ShareThis blog was originally posted on the saiconnection’s website. You can read the original here. 

Atharva is a typically developing 5 year old. He joined us for the Christmas Carnival on the 22nd of December. I watched him painting, his creative talent stood out.

As I dabbled with the paints, I found an interesting heart shaped sponge brush. I dipped it into the palette which already had red and green paint and printed little hearts. Atharva studied my actions intently. I commented casually on how good the hearts looked. He looked up at me and then continued to watch what I was doing.

He took me by surprise when he said, “I can do it better than you.”

“Show me.” I challenged, smiling.

He came across and took the brush from me. Instead of dipping the brush in the paint, as I was doing, he dipped another brush in the red paint and applied the paint straight to the sponge. And Voila! He proceeded to make pure red, perfectly shaped hearts! “See?” He said, confidently. I hugged him close.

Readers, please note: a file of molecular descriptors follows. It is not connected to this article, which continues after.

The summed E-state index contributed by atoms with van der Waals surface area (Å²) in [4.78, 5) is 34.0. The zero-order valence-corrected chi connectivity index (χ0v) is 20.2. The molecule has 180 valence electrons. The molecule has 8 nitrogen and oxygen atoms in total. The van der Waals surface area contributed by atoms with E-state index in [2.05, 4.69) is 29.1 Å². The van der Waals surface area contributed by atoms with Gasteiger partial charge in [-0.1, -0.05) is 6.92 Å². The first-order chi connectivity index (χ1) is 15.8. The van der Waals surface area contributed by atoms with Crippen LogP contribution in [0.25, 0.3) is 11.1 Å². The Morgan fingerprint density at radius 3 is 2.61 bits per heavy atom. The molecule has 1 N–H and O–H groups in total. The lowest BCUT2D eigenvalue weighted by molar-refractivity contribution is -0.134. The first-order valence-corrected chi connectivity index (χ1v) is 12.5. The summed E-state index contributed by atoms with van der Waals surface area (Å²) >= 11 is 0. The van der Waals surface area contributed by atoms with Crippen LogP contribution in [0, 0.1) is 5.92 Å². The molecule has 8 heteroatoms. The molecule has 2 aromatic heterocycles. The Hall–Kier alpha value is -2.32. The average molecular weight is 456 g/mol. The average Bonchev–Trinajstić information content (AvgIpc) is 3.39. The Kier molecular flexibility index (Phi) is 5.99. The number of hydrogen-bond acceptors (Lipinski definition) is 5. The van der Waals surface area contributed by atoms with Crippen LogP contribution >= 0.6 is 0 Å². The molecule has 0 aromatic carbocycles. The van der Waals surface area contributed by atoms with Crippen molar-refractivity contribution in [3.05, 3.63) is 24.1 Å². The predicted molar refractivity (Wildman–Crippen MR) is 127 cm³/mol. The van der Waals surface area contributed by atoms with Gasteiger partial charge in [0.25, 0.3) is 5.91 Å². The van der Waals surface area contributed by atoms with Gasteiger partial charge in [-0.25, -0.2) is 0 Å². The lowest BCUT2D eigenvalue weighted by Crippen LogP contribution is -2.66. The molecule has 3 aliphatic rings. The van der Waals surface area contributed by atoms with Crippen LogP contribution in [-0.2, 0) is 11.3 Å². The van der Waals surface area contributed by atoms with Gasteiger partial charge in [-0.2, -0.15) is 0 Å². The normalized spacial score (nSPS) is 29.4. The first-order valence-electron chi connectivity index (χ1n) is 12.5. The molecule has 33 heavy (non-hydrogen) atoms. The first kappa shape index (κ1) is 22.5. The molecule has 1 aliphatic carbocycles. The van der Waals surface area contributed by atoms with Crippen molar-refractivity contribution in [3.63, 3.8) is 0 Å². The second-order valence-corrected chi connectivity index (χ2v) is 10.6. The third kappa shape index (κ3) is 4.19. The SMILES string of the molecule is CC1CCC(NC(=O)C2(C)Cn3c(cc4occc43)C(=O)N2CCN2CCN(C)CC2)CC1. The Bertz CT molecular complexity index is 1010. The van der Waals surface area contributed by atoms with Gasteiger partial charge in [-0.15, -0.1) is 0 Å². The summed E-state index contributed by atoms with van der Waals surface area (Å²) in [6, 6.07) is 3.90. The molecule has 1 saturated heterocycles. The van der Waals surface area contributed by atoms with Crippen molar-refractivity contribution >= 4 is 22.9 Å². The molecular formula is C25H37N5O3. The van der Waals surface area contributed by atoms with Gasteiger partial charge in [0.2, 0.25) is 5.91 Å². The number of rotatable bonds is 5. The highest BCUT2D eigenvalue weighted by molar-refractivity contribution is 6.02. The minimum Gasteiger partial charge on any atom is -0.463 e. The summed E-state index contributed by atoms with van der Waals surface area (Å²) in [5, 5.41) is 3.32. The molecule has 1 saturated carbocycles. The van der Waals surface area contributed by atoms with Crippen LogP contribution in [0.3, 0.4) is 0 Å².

What a dynamic little thinker!

Note: This conversation has been translated from Hindi.

Related: The Importance of Non-Verbal Cues in Communication

This priceless 5 minute interaction got me thinking.

Little Atharva had studied the situation intently. His eye gaze said it all. It moved from the painting to me. He figured how I used the brush and paints. Before he said even said the first sentence, he had understood the situation and had thought of an alternative way of painting. He demonstrated with the appropriate action and checked to see if I was impressed!

In fact, the words formed only a small part of our interaction.